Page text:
Fruit Care

Unlike vegetables, it can take years for a fruit tree to become established enough to produce flowers, let alone set fruit, and it can take even longer for the tree to support the heavy crop we dream of.

These checkpoints are important and we at Green Gold Flowers take extra care of the Fruit Plants by following these :

Size and Age

Peaches and apricots are some of the earliest bearers. A standard size peach or apricot can start producing fruit when it is 2-4 years old. Standard size apple, pear, cherry, and plum trees take a little longer, from 3-6 years.

Keep in mind that all of these numbers are averages; there are other factors that affect when your tree starts to bear.

Sun Exposure

A tree in full to partial shade is fighting an uphill battle. Fruit trees can grow and survive in partial shade, but they will struggle and take longer to begin bearing fruit.

Soil Fertility

Fruit trees, like all plants, require some soil nutrients to survive.  Excessively rich soil or heavy fertilization may encourage lots of leafy growth, at the expense of fruit production.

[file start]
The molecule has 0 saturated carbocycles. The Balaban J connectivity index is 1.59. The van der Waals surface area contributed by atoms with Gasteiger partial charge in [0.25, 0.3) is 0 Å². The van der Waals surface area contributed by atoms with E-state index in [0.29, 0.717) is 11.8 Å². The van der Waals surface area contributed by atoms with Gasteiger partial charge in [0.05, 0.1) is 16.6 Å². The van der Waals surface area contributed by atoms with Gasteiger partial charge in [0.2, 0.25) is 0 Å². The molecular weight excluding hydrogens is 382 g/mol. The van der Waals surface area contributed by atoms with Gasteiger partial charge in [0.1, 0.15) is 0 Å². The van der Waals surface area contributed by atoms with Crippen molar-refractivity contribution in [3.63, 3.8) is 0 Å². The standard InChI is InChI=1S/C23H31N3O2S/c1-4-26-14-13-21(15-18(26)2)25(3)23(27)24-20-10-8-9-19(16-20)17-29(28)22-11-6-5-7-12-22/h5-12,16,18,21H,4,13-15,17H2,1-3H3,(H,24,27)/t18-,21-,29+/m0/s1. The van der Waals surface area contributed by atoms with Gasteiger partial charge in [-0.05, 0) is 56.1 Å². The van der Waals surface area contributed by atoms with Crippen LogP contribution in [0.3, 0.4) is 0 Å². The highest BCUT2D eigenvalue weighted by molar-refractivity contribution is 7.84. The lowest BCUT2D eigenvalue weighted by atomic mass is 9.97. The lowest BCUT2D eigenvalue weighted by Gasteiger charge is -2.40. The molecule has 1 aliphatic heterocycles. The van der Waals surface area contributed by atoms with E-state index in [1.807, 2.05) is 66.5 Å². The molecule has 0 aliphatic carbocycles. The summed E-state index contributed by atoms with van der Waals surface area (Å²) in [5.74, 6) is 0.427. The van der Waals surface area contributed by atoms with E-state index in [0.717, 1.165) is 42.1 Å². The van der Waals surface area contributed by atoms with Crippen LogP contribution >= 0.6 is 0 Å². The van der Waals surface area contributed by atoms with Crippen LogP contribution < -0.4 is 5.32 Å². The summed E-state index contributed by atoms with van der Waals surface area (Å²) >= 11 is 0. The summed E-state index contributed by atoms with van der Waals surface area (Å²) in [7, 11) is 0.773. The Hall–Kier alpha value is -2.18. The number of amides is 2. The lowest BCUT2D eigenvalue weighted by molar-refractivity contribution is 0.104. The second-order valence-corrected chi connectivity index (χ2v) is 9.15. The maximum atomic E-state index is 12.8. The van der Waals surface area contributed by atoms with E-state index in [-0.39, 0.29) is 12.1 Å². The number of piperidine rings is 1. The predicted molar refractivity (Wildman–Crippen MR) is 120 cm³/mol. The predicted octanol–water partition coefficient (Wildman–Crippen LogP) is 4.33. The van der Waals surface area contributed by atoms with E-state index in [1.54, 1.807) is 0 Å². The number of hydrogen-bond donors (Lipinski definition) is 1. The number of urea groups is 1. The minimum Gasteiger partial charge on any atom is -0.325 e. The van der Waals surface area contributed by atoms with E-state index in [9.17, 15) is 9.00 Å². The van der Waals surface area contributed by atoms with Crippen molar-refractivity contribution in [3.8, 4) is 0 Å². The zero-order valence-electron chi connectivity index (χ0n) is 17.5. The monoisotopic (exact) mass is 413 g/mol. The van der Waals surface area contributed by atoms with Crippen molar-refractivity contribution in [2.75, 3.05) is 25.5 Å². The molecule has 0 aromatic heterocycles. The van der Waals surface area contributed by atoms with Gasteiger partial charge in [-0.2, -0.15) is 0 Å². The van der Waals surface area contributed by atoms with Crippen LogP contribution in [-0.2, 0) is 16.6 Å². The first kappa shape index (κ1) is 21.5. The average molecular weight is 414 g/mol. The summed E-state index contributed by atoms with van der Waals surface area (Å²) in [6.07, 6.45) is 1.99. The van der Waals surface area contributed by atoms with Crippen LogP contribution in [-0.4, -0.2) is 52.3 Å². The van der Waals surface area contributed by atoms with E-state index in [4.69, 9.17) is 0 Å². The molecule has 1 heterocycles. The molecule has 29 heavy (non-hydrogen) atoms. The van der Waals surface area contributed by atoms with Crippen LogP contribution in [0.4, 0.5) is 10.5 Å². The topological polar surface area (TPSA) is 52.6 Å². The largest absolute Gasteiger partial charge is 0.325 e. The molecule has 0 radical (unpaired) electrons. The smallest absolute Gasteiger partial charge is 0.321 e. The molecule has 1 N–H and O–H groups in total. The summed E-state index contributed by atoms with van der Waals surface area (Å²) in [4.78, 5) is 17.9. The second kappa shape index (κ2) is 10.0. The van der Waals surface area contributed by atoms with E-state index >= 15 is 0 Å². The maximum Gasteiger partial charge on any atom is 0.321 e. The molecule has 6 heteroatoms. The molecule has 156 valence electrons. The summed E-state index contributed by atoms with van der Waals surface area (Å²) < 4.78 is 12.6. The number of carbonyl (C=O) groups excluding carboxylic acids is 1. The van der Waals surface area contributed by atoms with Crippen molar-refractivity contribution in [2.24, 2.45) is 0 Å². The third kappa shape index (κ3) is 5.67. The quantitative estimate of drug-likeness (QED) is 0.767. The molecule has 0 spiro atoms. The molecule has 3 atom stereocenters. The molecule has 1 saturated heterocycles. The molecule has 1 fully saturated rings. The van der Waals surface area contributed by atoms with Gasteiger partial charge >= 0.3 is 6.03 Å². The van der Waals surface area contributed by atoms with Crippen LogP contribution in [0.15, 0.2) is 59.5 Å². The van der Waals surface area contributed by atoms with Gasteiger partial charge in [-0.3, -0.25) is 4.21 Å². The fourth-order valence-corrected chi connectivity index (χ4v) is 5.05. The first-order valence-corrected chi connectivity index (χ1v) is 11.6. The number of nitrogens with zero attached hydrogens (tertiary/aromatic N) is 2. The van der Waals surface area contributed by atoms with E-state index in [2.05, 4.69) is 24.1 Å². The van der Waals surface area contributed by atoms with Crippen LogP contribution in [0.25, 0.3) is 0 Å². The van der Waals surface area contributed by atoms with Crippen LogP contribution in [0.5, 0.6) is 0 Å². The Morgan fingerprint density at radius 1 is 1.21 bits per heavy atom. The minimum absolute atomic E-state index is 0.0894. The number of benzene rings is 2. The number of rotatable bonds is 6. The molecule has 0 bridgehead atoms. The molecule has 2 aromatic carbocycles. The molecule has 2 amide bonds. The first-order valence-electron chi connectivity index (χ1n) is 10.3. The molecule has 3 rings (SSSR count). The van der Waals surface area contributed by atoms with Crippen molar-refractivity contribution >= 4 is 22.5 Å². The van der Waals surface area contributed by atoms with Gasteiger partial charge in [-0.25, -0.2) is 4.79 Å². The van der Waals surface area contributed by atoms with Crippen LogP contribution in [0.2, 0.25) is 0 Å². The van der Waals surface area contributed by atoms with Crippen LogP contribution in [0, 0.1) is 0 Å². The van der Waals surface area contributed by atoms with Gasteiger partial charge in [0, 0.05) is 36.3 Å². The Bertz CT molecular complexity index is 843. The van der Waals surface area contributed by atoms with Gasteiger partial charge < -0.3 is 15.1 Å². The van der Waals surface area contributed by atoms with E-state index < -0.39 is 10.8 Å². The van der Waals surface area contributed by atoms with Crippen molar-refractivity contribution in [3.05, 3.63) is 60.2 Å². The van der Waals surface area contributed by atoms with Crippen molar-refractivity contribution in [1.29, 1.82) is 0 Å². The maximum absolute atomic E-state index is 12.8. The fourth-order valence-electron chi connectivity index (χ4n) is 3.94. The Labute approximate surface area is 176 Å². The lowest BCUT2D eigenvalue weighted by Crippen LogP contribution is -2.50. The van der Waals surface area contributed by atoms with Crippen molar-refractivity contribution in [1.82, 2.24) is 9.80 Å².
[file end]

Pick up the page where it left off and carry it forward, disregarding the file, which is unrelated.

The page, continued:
Pruning

All fruit trees benefit from annual pruning if done in moderation. Pruning rejuvenates fruit trees and encourages the growth of fruiting spurs.

Lack of regular, moderate pruning is one of the most common causes of no fruit production. Removing more than a third of the tree could have just the opposite effect you were going for and stimulate the growth of more branches, as the tree repairs itself, rather than bearing fruit.

In addition to pruning, branches may need to be gently forced into a more open canopy to allow for light and air circulation.

This can be accomplished by bending them to as close to horizontal as you can get and securing them with soft rope or twine, staked to the ground.

Frosts & Cold Spells

If buds have been forming and not opening, it is probably the weather that’s at fault. A particularly cold, windy winter can damage susceptible flower buds. More likely, it would be the result of a late spring frost, especially if the buds have already begun to swell.

Too Much Fruit Set

Too much fruit doesn’t seem like it should be a problem, but there are two drawbacks to overabundance. First, a large fruit set means that the tree’s resources are stressed. You usually have to choose between a large harvest of small fruits or a small harvest of good-sized fruits.

Secondly, some fruit tree varieties deal with the stress of a large crop by taking a rest the year after a heavy harvest.

They seem to become biennial in fruiting, producing a large crop one year and little to nothing the next.

Pests & Disease

It’s hard to be patient when you only have one chance a year for fruit to set on your trees, but once you get them going by taking care to keep the Pests and Disease away, you’ll have many, many years of reaping the rewards.